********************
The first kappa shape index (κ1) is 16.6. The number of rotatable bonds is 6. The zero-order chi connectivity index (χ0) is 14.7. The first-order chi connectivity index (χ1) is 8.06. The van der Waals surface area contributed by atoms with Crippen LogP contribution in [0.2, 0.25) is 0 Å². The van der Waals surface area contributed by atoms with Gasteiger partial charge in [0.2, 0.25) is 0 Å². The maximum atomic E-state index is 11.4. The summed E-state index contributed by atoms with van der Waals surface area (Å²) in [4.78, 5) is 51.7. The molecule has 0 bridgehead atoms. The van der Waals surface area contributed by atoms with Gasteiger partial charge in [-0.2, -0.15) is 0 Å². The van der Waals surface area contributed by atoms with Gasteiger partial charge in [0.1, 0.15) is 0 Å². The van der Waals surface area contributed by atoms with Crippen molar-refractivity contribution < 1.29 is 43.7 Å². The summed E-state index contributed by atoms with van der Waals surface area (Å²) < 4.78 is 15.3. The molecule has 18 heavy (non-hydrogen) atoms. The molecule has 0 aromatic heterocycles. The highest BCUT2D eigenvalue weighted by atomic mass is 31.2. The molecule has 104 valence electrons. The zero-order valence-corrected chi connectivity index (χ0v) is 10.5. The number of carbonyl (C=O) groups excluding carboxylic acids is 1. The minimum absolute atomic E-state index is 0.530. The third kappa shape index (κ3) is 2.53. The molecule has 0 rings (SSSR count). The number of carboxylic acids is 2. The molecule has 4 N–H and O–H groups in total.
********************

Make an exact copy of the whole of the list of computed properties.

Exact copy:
The first kappa shape index (κ1) is 16.6. The number of rotatable bonds is 6. The zero-order chi connectivity index (χ0) is 14.7. The first-order chi connectivity index (χ1) is 8.06. The van der Waals surface area contributed by atoms with Crippen LogP contribution in [0.2, 0.25) is 0 Å². The van der Waals surface area contributed by atoms with Gasteiger partial charge in [0.2, 0.25) is 0 Å². The maximum atomic E-state index is 11.4. The summed E-state index contributed by atoms with van der Waals surface area (Å²) in [4.78, 5) is 51.7. The molecule has 0 bridgehead atoms. The van der Waals surface area contributed by atoms with Gasteiger partial charge in [-0.2, -0.15) is 0 Å². The van der Waals surface area contributed by atoms with Gasteiger partial charge in [0.1, 0.15) is 0 Å². The van der Waals surface area contributed by atoms with Crippen molar-refractivity contribution < 1.29 is 43.7 Å². The summed E-state index contributed by atoms with van der Waals surface area (Å²) < 4.78 is 15.3. The molecule has 18 heavy (non-hydrogen) atoms. The molecule has 0 aromatic heterocycles. The highest BCUT2D eigenvalue weighted by atomic mass is 31.2. The molecule has 104 valence electrons. The zero-order valence-corrected chi connectivity index (χ0v) is 10.5. The number of carbonyl (C=O) groups excluding carboxylic acids is 1. The minimum absolute atomic E-state index is 0.530. The third kappa shape index (κ3) is 2.53. The molecule has 0 rings (SSSR count). The number of carboxylic acids is 2. The molecule has 4 N–H and O–H groups in total.